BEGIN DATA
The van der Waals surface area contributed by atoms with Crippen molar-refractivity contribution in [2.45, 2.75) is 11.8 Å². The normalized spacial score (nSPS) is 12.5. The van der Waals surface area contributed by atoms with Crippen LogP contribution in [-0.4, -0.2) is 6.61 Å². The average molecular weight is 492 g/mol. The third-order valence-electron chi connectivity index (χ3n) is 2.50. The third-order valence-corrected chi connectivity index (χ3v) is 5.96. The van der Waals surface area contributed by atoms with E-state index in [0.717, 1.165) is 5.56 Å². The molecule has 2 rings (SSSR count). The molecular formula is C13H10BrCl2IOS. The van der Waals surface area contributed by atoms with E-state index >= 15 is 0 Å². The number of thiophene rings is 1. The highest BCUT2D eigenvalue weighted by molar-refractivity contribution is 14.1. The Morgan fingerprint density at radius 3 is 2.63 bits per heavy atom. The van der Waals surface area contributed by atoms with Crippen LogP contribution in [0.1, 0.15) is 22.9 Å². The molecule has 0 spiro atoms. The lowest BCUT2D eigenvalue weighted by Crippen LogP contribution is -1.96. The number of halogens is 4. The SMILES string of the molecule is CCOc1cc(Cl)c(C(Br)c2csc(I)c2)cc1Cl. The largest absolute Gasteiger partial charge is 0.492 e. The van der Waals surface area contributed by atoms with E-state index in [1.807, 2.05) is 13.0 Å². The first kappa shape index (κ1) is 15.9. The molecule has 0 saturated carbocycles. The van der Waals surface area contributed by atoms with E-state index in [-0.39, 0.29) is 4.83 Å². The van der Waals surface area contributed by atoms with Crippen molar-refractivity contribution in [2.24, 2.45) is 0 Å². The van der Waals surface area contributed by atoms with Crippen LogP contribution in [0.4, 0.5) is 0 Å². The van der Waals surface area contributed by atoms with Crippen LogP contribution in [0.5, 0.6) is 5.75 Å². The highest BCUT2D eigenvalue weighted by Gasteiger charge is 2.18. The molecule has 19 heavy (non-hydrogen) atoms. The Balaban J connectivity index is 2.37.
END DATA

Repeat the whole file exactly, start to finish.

The van der Waals surface area contributed by atoms with Crippen molar-refractivity contribution in [2.45, 2.75) is 11.8 Å². The normalized spacial score (nSPS) is 12.5. The van der Waals surface area contributed by atoms with Crippen LogP contribution in [-0.4, -0.2) is 6.61 Å². The average molecular weight is 492 g/mol. The third-order valence-electron chi connectivity index (χ3n) is 2.50. The third-order valence-corrected chi connectivity index (χ3v) is 5.96. The van der Waals surface area contributed by atoms with E-state index in [0.717, 1.165) is 5.56 Å². The molecule has 2 rings (SSSR count). The molecular formula is C13H10BrCl2IOS. The van der Waals surface area contributed by atoms with E-state index >= 15 is 0 Å². The number of thiophene rings is 1. The highest BCUT2D eigenvalue weighted by molar-refractivity contribution is 14.1. The Morgan fingerprint density at radius 3 is 2.63 bits per heavy atom. The van der Waals surface area contributed by atoms with Crippen LogP contribution in [0.1, 0.15) is 22.9 Å². The molecule has 0 spiro atoms. The lowest BCUT2D eigenvalue weighted by Crippen LogP contribution is -1.96. The number of halogens is 4. The SMILES string of the molecule is CCOc1cc(Cl)c(C(Br)c2csc(I)c2)cc1Cl. The largest absolute Gasteiger partial charge is 0.492 e. The van der Waals surface area contributed by atoms with E-state index in [1.807, 2.05) is 13.0 Å². The first kappa shape index (κ1) is 15.9. The molecule has 0 saturated carbocycles. The van der Waals surface area contributed by atoms with E-state index in [-0.39, 0.29) is 4.83 Å². The van der Waals surface area contributed by atoms with Crippen molar-refractivity contribution in [2.24, 2.45) is 0 Å². The van der Waals surface area contributed by atoms with Crippen LogP contribution in [0.4, 0.5) is 0 Å². The van der Waals surface area contributed by atoms with Crippen LogP contribution in [0.5, 0.6) is 5.75 Å². The highest BCUT2D eigenvalue weighted by Gasteiger charge is 2.18. The molecule has 19 heavy (non-hydrogen) atoms. The Balaban J connectivity index is 2.37.